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Bipartisan Anti-bullying Legislation Derailed, Casualty of Electoral Politics

October 19, 2010

ST. PAUL, Minn. - Minnesota kids will have to wait longer for a law that more clearly defines protections against bullying. On Monday, State Senator Scott Dibble and State Representative Jim Davnie pulled anti-bullying legislation. A similar bill was passed with bipartisan support in 2009, but was vetoed by Governor Tim Pawlenty.

When it became clear that the Governor would push back on the legislation again during the special current session, they decided to table it until the 2011 regular session, says Davnie.

"He acknowledged that it's a real issue, but didn't think we should deal with it today. So rather than get tied up in gubernatorial politics, and make this a real political, partisan issue, we wanted to preserve it as a very child-centric, student-centric issue."

Minnesota already has an anti-bullying law, but advocates say it doesn't give parents or educators the tools they need. The proposed legislation would require Minnesota school districts to update anti-bullying policies to prohibit harassment, based on qualities defined by the Minnesota Human Rights Act.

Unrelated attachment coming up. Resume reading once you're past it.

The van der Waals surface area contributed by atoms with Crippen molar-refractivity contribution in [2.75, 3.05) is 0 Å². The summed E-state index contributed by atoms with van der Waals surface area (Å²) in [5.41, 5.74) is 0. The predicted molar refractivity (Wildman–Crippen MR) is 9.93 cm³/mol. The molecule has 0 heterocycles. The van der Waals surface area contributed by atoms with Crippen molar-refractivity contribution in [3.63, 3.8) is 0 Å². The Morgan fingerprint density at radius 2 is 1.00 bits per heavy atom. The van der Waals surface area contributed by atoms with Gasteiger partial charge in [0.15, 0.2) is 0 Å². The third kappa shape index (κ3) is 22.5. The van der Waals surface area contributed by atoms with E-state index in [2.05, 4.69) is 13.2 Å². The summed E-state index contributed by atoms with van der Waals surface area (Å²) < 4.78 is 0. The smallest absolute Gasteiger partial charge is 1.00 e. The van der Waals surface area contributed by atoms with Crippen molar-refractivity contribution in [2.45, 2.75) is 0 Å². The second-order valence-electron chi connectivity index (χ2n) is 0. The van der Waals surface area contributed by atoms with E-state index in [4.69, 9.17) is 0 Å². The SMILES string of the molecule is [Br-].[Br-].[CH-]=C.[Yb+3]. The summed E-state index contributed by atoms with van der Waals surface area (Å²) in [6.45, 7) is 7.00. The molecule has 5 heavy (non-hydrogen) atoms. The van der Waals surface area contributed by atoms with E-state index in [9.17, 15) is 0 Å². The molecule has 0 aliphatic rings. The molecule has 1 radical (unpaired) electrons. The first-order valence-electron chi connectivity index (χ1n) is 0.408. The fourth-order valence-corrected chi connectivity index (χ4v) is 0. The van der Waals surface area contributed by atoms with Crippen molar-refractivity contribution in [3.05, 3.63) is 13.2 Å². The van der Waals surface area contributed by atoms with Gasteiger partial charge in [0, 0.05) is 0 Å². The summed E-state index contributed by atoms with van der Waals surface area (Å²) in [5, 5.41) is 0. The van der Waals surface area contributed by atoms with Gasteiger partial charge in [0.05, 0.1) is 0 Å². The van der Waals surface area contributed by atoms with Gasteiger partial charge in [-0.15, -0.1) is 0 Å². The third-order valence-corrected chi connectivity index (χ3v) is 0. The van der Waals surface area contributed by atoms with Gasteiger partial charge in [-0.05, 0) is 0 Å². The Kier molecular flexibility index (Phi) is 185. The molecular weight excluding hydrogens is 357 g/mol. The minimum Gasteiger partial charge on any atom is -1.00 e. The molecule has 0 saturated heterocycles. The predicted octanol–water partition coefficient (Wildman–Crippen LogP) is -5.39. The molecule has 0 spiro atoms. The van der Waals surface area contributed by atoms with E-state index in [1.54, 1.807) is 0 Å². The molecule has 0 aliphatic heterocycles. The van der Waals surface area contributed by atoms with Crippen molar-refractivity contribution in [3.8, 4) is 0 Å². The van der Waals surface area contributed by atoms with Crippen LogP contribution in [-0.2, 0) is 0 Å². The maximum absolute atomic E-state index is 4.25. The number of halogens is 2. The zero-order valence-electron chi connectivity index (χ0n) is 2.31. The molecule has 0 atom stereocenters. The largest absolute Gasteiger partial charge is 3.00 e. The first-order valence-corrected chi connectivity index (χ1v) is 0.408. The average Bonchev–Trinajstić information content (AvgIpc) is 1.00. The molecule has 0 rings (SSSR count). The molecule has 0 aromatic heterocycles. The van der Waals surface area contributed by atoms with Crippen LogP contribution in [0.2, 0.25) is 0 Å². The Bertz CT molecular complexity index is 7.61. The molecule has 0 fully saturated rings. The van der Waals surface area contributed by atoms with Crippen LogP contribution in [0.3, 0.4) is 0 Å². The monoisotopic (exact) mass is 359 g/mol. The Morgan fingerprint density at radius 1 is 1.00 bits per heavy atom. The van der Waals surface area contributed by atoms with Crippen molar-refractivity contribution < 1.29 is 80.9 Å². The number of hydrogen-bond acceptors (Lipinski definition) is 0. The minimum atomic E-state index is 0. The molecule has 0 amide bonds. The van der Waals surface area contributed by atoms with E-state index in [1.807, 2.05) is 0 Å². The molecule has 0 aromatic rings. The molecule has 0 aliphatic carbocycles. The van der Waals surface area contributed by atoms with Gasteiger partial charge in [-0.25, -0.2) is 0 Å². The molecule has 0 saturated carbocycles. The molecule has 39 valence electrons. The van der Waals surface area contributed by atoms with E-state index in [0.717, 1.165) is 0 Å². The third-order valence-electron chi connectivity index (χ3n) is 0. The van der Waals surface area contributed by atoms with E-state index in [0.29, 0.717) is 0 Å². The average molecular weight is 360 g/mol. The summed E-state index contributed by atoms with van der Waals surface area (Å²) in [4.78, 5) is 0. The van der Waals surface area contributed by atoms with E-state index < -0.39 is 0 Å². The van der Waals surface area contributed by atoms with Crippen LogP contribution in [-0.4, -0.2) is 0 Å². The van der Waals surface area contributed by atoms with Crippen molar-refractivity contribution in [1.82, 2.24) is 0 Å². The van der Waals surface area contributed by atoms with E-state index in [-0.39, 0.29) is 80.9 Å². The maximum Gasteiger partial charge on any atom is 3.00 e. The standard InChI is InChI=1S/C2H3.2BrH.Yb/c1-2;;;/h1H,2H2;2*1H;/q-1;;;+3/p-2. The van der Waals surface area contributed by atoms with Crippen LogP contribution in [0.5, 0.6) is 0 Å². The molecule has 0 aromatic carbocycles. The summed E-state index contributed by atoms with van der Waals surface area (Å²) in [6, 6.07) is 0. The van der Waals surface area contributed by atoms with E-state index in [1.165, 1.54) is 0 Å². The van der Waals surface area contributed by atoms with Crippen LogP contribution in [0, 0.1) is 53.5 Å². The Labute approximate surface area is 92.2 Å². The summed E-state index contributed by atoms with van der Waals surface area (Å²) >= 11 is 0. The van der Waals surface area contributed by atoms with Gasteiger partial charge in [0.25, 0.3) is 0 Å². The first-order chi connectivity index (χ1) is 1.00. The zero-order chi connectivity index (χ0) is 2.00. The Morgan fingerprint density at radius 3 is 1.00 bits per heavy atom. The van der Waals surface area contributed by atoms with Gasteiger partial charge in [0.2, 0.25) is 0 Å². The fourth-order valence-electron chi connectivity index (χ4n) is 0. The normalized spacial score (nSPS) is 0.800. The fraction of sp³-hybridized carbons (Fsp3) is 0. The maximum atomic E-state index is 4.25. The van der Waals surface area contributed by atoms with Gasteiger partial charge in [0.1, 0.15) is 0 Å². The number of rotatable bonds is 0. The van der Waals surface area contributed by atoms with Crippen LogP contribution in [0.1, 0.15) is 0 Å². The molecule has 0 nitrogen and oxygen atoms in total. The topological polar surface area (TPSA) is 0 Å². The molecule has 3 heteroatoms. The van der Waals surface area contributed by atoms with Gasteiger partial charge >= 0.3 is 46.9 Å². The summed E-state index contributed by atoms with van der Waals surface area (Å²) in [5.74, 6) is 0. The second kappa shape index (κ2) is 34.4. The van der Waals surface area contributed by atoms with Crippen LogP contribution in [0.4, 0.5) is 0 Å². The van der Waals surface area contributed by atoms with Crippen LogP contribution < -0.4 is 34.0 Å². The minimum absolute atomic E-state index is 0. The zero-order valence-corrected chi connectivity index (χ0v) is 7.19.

These clear guidelines would make it easier for parents and educators to provide students more safeguards, says Davnie.

"They deserve to be protected when they go to school so that they've got a safe learning environment, and so the kid next to them has a safe learning environment."

Davnie says they took the opportunity of the special session that was called for flood relief, to draw attention to the level of bullying in schools, which parents, educators and advocates say is also a crisis that merits emergency measures.

"Across the country, people are seeing tragedies stemming from bullying. Here in Minnesota, the clearest example is the Anoka-Hennepin School District, that has had six suicides related to bullying, and over thirty other attempts by students, of suicide tied to bullying."

Davnie says he's confident the legislation will move forward during the 2011 session, and he wants to send the message to Minnesota kids that there are parents, educators and lawmakers who care about making the law happen.

Sharon Rolenc, Public News Service - MN